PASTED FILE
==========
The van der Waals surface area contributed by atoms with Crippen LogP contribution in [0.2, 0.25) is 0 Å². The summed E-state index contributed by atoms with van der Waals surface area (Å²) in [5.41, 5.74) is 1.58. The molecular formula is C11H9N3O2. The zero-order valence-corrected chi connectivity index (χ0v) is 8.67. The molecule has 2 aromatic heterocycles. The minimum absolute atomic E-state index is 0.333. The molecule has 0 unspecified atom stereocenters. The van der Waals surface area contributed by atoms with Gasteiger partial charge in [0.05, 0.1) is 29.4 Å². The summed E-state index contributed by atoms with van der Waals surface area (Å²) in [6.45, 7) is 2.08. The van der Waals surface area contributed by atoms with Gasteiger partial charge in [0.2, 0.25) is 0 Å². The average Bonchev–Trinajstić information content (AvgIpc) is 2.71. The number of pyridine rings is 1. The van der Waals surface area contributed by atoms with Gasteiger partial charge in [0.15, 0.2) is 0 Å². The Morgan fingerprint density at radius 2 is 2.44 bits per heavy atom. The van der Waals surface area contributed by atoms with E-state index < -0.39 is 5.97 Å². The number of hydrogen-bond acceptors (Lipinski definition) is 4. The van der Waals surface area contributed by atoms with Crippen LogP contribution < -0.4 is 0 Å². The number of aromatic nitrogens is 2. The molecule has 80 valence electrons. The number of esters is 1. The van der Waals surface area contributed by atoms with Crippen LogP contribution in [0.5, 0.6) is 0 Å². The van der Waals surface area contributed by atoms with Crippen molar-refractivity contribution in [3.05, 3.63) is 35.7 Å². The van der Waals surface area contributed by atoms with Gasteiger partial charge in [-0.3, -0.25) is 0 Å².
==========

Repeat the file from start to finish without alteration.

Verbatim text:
The van der Waals surface area contributed by atoms with Crippen LogP contribution in [0.2, 0.25) is 0 Å². The summed E-state index contributed by atoms with van der Waals surface area (Å²) in [5.41, 5.74) is 1.58. The molecular formula is C11H9N3O2. The zero-order valence-corrected chi connectivity index (χ0v) is 8.67. The molecule has 2 aromatic heterocycles. The minimum absolute atomic E-state index is 0.333. The molecule has 0 unspecified atom stereocenters. The van der Waals surface area contributed by atoms with Gasteiger partial charge in [0.05, 0.1) is 29.4 Å². The summed E-state index contributed by atoms with van der Waals surface area (Å²) in [6.45, 7) is 2.08. The van der Waals surface area contributed by atoms with Gasteiger partial charge in [0.2, 0.25) is 0 Å². The average Bonchev–Trinajstić information content (AvgIpc) is 2.71. The number of pyridine rings is 1. The van der Waals surface area contributed by atoms with Gasteiger partial charge in [0.15, 0.2) is 0 Å². The Morgan fingerprint density at radius 2 is 2.44 bits per heavy atom. The van der Waals surface area contributed by atoms with E-state index < -0.39 is 5.97 Å². The number of hydrogen-bond acceptors (Lipinski definition) is 4. The van der Waals surface area contributed by atoms with Crippen LogP contribution < -0.4 is 0 Å². The number of aromatic nitrogens is 2. The molecule has 80 valence electrons. The number of esters is 1. The van der Waals surface area contributed by atoms with Crippen LogP contribution in [0.5, 0.6) is 0 Å². The van der Waals surface area contributed by atoms with Crippen molar-refractivity contribution in [3.05, 3.63) is 35.7 Å². The van der Waals surface area contributed by atoms with Gasteiger partial charge in [-0.3, -0.25) is 0 Å².